Lessons of the Iowa Caucuses for Marketers
Let’s say your brand was a political candidate. There are voters out there, better known as customers or consumers in business parlance, who will be voting with their dollars. Obviously, the better you understand those voters’ dreams, fears, needs and wants, the better you’ll communicate with them.
Moreover, successful politicians understand that voters aren’t rational and their policies often take a back seat to their personalities and personal stories. We see this time and time again, especially in red states where the majority of people vote against their personal interests. Even as we speak, farmers in the heartland are still supporting Trump, for no other reason than they think he will magically “take care of” their problems. Those would be the problems that Trump created all by himself by starting a trade war with China, driving up prices and reducing demand for their crops. American farmers are suffering, but their emotional relationship to Trump supersedes the fact that he is directly impacting their ability to make a decent living.
We see consumers do this all the time across a great range of categories. People buy foods that aren’t good for them, overspend on brands when others would fulfill their needs more than adequately or simply buy things they don’t need – and sometimes don’t even want.
What both have in common is that personality sells. Trump was full of vitriol and virtually bereft of any constructive policies. But he captured the anger of the forgotten man and promised a return to a mythical era ruled by white men. Make America Great Again was a much simpler idea than “Go to hillaryclinton.com and read my policy paper.”
Similarly, people (myself included), pay more for Apple products not because they really work any better than Android, but for the feeling that they’re more creative and evolved.
Elizabeth Warren gets this. She has more fleshed out policies than any other candidate, but her rise in the polls isn’t about that at all. She has framed a compelling narrative about her life that people can relate to. Equally important is that she gets out and talks to people face-to-face.
This is a tradition in Iowa, where the first caucus of the election season is always held. Some candidates take pride in visiting all 99 of Iowa’s counties. There are meetings at civic events, in backyards, places of worship, living rooms, coffee shops – almost any place small groups of people can gather to meet the candidate and actually have a meaningful conversation.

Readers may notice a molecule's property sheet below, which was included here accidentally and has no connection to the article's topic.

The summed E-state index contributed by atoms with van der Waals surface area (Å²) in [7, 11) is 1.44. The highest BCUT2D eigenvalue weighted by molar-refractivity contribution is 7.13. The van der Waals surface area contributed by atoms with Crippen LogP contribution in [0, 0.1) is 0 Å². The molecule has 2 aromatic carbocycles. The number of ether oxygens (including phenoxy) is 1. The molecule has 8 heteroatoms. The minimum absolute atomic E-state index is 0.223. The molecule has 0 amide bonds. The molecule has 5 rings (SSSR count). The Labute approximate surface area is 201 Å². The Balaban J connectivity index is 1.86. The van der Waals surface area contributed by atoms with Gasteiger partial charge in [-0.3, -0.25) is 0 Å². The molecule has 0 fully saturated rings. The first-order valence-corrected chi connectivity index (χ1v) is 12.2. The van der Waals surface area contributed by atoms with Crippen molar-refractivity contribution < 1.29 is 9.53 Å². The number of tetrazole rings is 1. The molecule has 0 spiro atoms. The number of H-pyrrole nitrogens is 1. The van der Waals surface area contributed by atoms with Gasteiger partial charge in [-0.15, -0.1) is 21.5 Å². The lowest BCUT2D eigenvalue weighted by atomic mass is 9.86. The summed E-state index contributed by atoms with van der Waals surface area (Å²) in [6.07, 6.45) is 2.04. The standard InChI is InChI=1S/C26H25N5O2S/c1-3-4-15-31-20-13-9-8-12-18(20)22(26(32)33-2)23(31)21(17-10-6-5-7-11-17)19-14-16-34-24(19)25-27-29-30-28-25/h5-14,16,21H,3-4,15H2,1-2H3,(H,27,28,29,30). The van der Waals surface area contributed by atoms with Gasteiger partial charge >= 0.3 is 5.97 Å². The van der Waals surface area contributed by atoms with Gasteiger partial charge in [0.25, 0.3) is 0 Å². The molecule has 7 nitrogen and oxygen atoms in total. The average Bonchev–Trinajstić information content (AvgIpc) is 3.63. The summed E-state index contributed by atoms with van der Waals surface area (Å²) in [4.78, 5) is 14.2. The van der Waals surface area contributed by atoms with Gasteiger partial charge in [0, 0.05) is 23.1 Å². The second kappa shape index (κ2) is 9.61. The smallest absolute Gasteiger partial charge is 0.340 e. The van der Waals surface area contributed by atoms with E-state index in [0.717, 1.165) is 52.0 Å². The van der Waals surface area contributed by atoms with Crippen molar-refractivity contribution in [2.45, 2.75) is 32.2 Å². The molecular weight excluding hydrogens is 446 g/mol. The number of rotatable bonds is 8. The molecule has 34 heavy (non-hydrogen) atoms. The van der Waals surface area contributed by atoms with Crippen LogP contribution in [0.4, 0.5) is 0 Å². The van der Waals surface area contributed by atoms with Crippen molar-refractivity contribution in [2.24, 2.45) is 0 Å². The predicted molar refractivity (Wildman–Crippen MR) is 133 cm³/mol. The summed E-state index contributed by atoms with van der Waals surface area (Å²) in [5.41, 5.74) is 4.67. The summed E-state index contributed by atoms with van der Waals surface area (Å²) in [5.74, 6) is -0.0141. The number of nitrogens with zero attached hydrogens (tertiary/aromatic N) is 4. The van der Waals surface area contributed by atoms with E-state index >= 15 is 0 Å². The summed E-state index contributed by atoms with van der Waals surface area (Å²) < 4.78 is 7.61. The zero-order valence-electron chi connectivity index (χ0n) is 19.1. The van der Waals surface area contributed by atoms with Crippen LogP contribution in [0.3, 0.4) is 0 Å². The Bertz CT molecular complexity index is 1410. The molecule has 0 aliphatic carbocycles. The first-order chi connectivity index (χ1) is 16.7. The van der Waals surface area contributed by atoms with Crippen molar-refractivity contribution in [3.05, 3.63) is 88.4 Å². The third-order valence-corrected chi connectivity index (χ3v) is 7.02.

All serious politicians have pollsters and are constantly doing research. The “Big Data” from primary research and polling from news organizations feeds them plenty of facts, but I would argue that candidates formulate their stories and communications through these high touch encounters with individual voters early in the campaign. Talking to people directly, listening to their stories, provides the context for them to hone their messaging.
It should be obvious that when you talk to someone individually or in a small group, it provides a unique opportunity for them to become emotionally invested in your candidacy. Or, in the business world, your brand.
Voters or consumers open up in a way that just isn’t possible in a quantitative survey. Asking for someone’s opinion on a one-to-one or even a twenty-to-one setting allows people to fully express themselves, getting beyond the superficial issues to a much deeper emotional level. And it’s these emotional connections that help them get chosen.
Warren is known for coming to early to events and staying late. She’ll make the time to meet people individually and encourages them to take selfies with her. By last count, she’s now posed for over 42,000 selfies.
Anything can happen, but it is now a lot more likely than just a few weeks ago that Warren will be the nominee, despite the fact that some of her positions, such as abolishing all private insurance, are considered “radical” or “too liberal.” People will vote for her because she has a single-minded vision and she’s passionate about it. More important, people will understand that she feels their pain regardless of her so-called “radical” positions. She wears her empathy on her sleeve and leverages her own personal story to demonstrate that she is sincere.
In addition to the hundreds of focus groups being run by her campaign, her personal qualitative research – getting out and talking to all the voters she possibly can in Iowa and New Hampshire – has the two-way effect of helping people understand her and for her to better understand the needs of her constituents. This is the very definition of communication.
It’s a great lesson for marketers who have become over-reliant on Big Data. Just as candidates need to create strong, personal bonds with voters, brands must establish and nurture “personal” relationships with consumers. But doing so requires that marketers get out and talk to consumers. Data is essential, but so is empathy.
And empathy cannot be established by impersonal, quantitative testing. It only comes from talking to people. It is just a matter of time before the pendulum starts to swing back in the other direction and marketers understand that qualitative research is an indispensable tool in forming strong, lasting relationships with their customers.